March 23, 2020 Special Dispatch No. 8652

Lebanese Journalist: Lebanon Needs An End To The Iranian Patronage Over It, Not Nasrallah’s Advice On Fighting The Coronavirus

March 23, 2020
Iran, Lebanon | Special Dispatch No. 8652

Lebanon, like other world countries, is currently battling the coronavirus epidemic and taking measures to limit the spread of the disease. In the recent weeks, some Lebanese, especially in the anti-Hizbullah March 14 camp, have accused this organization of causing the outbreak of the virus in Lebanon by objecting for several weeks to the halt of flights from Iran and to the closing of the border with Syria.

In a speech he delivered on Friday 13, 2020, Hizbullah secretary-general Hassan Nasrallah rejected the criticism, calling not to politicize the epidemic or use it as an opportunity for political score-settling. He also dispensed advice and instructions to the citizens on how to avoid contracting the virus, while calling on the banks in Lebanon to behave responsibly and on the government to give priority to battling the epidemic.[1]

In response to this speech, Lebanese journalist Khayrallah Khayrallah, known for opposing Hizbullah, published a scathing column in the London-based daily Al-Arab, in which he accused Nasrallah of considering himself the "Supreme Leader" of Lebanon (as Khamenei is the Supreme Leader on Iran). He added that Nasrallah's empty slogans of resistance will not help Lebanon fight the coronavirus, and that Hizbullah is nothing more than a battalion in Iran's Revolutionary Guards Corps. Lebanon, he wrote, needs to free itself from the Iranian patronage, which has impeded the efforts to stop the spread of the virus from Iran to Lebanon. He noted, however, that despite the dire circumstances, Lebanon is still resisting Hizbullah, and "some people in it say no to Nasrallah and to everything he represents."

Hassan Nasrallah giving his March 13, 2020 speech (Source:

The following are translated excerpts from Khayrallah's article:[2]

"If the goal is for life in Lebanon to go back [to normal], then [receiving] tips, advice and instructions from Hizbullah secretary-general Hassan Nasrallah on handling the coronavirus is certainly not the way to achieve this. These tips, advice and instructions show that Nasrallah regards himself as the Supreme Leader of the Lebanese republic and the sole source of authority in the country, and does not have the basic humility to admit that Hizbullah, and those behind it in Tehran, bear the greatest responsibility for the bankrupt state Lebanon has reached in many areas.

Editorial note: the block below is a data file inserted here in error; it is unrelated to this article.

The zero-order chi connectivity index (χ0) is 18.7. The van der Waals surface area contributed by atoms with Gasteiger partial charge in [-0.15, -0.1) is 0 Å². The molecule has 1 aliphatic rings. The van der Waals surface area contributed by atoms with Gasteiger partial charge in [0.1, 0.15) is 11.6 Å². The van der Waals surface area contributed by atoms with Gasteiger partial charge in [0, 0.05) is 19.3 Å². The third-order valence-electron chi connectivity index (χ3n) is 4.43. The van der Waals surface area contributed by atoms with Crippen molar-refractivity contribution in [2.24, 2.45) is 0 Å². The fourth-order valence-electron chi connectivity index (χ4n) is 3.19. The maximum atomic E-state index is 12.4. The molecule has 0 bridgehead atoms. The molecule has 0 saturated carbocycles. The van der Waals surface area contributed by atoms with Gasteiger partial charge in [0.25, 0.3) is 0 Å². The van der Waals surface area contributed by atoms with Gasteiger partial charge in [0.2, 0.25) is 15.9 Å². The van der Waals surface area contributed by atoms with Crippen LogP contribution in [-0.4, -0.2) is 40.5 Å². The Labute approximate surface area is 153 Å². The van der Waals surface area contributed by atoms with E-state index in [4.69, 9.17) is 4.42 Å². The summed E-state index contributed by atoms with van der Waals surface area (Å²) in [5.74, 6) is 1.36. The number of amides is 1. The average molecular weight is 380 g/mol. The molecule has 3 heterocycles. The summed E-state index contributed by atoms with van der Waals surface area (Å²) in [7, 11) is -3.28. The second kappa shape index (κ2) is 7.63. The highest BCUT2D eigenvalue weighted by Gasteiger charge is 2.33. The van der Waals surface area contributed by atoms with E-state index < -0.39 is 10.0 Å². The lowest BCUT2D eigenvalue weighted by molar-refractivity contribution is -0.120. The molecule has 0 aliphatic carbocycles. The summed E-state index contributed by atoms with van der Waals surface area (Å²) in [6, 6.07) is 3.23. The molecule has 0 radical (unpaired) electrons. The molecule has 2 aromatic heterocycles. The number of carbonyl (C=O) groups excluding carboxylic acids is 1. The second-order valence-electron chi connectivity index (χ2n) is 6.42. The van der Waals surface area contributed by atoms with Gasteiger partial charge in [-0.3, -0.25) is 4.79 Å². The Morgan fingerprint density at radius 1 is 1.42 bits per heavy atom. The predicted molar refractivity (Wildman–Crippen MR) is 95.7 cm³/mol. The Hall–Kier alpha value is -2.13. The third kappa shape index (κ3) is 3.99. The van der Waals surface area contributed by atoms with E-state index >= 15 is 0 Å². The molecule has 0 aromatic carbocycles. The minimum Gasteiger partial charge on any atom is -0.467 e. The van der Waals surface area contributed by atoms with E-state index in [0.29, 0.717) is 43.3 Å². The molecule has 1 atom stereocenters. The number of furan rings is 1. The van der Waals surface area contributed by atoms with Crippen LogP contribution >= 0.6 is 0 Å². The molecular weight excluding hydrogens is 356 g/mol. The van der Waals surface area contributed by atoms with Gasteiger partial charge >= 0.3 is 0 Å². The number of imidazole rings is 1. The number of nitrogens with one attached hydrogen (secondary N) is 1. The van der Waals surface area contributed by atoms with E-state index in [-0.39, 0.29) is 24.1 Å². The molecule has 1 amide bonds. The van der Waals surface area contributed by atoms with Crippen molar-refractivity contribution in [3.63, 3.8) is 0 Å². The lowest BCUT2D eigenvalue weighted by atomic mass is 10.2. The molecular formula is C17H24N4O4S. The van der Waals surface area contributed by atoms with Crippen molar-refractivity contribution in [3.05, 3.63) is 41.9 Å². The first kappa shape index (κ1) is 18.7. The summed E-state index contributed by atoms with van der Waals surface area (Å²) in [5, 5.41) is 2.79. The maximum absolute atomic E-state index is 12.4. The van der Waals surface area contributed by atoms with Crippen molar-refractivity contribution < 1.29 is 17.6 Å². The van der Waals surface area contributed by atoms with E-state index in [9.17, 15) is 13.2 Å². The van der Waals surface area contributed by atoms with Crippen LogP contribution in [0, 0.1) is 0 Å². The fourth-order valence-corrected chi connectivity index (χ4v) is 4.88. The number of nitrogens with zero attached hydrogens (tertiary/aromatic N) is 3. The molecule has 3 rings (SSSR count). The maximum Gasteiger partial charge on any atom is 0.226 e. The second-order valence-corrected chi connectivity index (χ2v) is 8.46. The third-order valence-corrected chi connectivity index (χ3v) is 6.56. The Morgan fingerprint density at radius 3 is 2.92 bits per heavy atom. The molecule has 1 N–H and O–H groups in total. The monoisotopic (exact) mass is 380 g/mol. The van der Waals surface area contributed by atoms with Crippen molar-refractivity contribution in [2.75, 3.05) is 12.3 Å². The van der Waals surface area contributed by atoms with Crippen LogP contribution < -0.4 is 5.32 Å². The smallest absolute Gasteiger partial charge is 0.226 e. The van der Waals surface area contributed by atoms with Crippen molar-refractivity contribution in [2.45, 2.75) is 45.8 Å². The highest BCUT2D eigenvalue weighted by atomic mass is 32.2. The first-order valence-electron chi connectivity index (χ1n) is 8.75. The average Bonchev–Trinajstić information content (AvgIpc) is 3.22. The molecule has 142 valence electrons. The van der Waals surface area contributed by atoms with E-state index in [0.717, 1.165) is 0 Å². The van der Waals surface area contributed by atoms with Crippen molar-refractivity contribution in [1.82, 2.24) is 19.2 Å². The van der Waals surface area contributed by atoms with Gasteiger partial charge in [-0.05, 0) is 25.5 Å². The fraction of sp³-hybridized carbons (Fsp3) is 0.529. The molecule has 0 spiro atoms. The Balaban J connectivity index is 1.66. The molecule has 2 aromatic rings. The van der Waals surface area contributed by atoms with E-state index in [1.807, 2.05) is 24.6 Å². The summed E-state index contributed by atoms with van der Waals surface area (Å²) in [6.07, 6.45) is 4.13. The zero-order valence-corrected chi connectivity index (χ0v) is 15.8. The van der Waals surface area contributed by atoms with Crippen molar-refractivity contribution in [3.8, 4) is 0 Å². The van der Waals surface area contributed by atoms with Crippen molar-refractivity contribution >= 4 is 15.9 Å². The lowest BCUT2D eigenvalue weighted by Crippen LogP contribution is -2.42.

"What Lebanon needs these days is not someone to tell it how to deal with the coronavirus epidemic. There are experts in the world who know very well how to halt the epidemic until a vaccine can be found… What Lebanon needs before anything else is to be free of the Iranian patronage that the Hizbullah militia has imposed on it, [a militia] that facilitated the arrival of the coronavirus in Lebanon through the neglected border with Syria and, at the same time, through the Beirut airport.

"The speech of Hizbullah’s secretary-general, which was largely devoted to the coronavirus, was delivered on the eve of March 14 [the anniversary of the mass demonstrations of May 14, 2005, following the assassination of Lebanese prime minister Rafiq Al-Hariri, which led to the lifting of the Syrian patronage from Lebanon]…

"Many events befell Lebanon between March 14, 2005 and March 14, 2020, the day on which Hassan Nasrallah delivered his speech on the coronavirus, in the guise of a benevolent father who cares for the health and wellbeing of the Lebanese. This would not have been possible were it not for the defeat of the March 14 [camp], which champions the ideas of [Lebanon's] freedom, sovereignty and independence. Along the way, many prominent Lebanese figures [from this camp] paid the cost of this defeat… [Even] before the assassination of Rafiq Al-Hariri and his companions, chief of them [MP] Bassel Fleihan,[3] there was an attempt on the life of MP and former minister Marwan Hamada [in October 2004]… To cover up the bombing of Al-Hariri’s motorcade, many other crimes had to be committed: the assassinations of Samir Qasir,[4] George Hawi,[5]   Gebran Tweini,[6] MPs Walid Eido[7] and Antoine Ghanem,[8] Capt. Wissam Eid[9] and Brig.-Gen. Wissam Al-Hassan.[10] Pierre Amine Gemayel[11] was also assassinated along with everything he represented as a Christian national figure, and so was Muhammad Chatah…[12]